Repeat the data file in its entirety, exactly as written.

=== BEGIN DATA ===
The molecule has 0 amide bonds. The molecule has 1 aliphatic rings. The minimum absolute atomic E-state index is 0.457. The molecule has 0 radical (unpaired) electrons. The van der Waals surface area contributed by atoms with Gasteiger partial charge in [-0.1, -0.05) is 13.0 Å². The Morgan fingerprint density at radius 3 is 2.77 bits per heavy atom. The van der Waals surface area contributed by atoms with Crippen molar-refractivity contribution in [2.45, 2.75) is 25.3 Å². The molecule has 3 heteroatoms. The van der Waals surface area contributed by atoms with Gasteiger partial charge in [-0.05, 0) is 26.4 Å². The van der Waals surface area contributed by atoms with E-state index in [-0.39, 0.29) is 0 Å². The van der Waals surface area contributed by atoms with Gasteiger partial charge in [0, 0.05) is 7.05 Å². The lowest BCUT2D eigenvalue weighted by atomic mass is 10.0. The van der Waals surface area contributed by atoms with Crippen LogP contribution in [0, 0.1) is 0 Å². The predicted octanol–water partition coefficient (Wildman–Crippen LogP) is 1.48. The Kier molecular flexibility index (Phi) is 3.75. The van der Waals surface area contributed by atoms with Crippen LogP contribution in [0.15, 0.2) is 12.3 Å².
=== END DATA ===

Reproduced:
The molecule has 0 amide bonds. The molecule has 1 aliphatic rings. The minimum absolute atomic E-state index is 0.457. The molecule has 0 radical (unpaired) electrons. The van der Waals surface area contributed by atoms with Gasteiger partial charge in [-0.1, -0.05) is 13.0 Å². The Morgan fingerprint density at radius 3 is 2.77 bits per heavy atom. The van der Waals surface area contributed by atoms with Crippen molar-refractivity contribution in [2.45, 2.75) is 25.3 Å². The molecule has 3 heteroatoms. The van der Waals surface area contributed by atoms with Gasteiger partial charge in [-0.05, 0) is 26.4 Å². The van der Waals surface area contributed by atoms with E-state index in [-0.39, 0.29) is 0 Å². The van der Waals surface area contributed by atoms with Gasteiger partial charge in [0, 0.05) is 7.05 Å². The lowest BCUT2D eigenvalue weighted by atomic mass is 10.0. The van der Waals surface area contributed by atoms with Crippen LogP contribution in [0, 0.1) is 0 Å². The predicted octanol–water partition coefficient (Wildman–Crippen LogP) is 1.48. The Kier molecular flexibility index (Phi) is 3.75. The van der Waals surface area contributed by atoms with Crippen LogP contribution in [0.15, 0.2) is 12.3 Å².